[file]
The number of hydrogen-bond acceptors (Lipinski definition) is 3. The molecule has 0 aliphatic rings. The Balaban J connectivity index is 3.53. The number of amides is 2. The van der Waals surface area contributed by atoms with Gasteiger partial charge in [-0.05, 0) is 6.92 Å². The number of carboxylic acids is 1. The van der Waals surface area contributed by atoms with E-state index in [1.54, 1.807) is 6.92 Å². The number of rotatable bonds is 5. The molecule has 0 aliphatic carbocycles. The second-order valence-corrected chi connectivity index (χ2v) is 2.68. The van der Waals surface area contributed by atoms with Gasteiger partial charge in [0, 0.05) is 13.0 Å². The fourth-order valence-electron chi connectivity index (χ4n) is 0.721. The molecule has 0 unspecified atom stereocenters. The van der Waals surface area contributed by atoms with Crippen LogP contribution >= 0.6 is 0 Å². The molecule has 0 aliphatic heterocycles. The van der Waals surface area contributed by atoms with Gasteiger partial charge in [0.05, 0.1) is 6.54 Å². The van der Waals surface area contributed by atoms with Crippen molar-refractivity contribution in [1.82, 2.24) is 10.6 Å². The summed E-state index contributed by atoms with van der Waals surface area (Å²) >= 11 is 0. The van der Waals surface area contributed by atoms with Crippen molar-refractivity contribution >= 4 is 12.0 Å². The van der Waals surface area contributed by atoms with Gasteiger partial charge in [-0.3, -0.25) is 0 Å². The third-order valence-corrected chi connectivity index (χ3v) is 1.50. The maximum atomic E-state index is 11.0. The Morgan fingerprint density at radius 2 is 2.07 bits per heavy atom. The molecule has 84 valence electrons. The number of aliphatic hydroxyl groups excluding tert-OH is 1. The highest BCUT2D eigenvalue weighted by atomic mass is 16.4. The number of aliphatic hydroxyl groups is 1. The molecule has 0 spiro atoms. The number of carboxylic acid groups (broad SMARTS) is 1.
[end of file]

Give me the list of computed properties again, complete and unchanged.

The number of hydrogen-bond acceptors (Lipinski definition) is 3. The molecule has 0 aliphatic rings. The Balaban J connectivity index is 3.53. The number of amides is 2. The van der Waals surface area contributed by atoms with Gasteiger partial charge in [-0.05, 0) is 6.92 Å². The number of carboxylic acids is 1. The van der Waals surface area contributed by atoms with E-state index in [1.54, 1.807) is 6.92 Å². The number of rotatable bonds is 5. The molecule has 0 aliphatic carbocycles. The second-order valence-corrected chi connectivity index (χ2v) is 2.68. The van der Waals surface area contributed by atoms with Gasteiger partial charge in [0, 0.05) is 13.0 Å². The fourth-order valence-electron chi connectivity index (χ4n) is 0.721. The molecule has 0 unspecified atom stereocenters. The van der Waals surface area contributed by atoms with Crippen LogP contribution >= 0.6 is 0 Å². The molecule has 0 aliphatic heterocycles. The van der Waals surface area contributed by atoms with Gasteiger partial charge in [0.05, 0.1) is 6.54 Å². The van der Waals surface area contributed by atoms with Crippen molar-refractivity contribution in [1.82, 2.24) is 10.6 Å². The summed E-state index contributed by atoms with van der Waals surface area (Å²) >= 11 is 0. The van der Waals surface area contributed by atoms with Crippen molar-refractivity contribution >= 4 is 12.0 Å². The van der Waals surface area contributed by atoms with Gasteiger partial charge in [-0.3, -0.25) is 0 Å². The third-order valence-corrected chi connectivity index (χ3v) is 1.50. The maximum atomic E-state index is 11.0. The Morgan fingerprint density at radius 2 is 2.07 bits per heavy atom. The molecule has 84 valence electrons. The number of aliphatic hydroxyl groups excluding tert-OH is 1. The highest BCUT2D eigenvalue weighted by atomic mass is 16.4. The number of aliphatic hydroxyl groups is 1. The molecule has 0 spiro atoms. The number of carboxylic acid groups (broad SMARTS) is 1.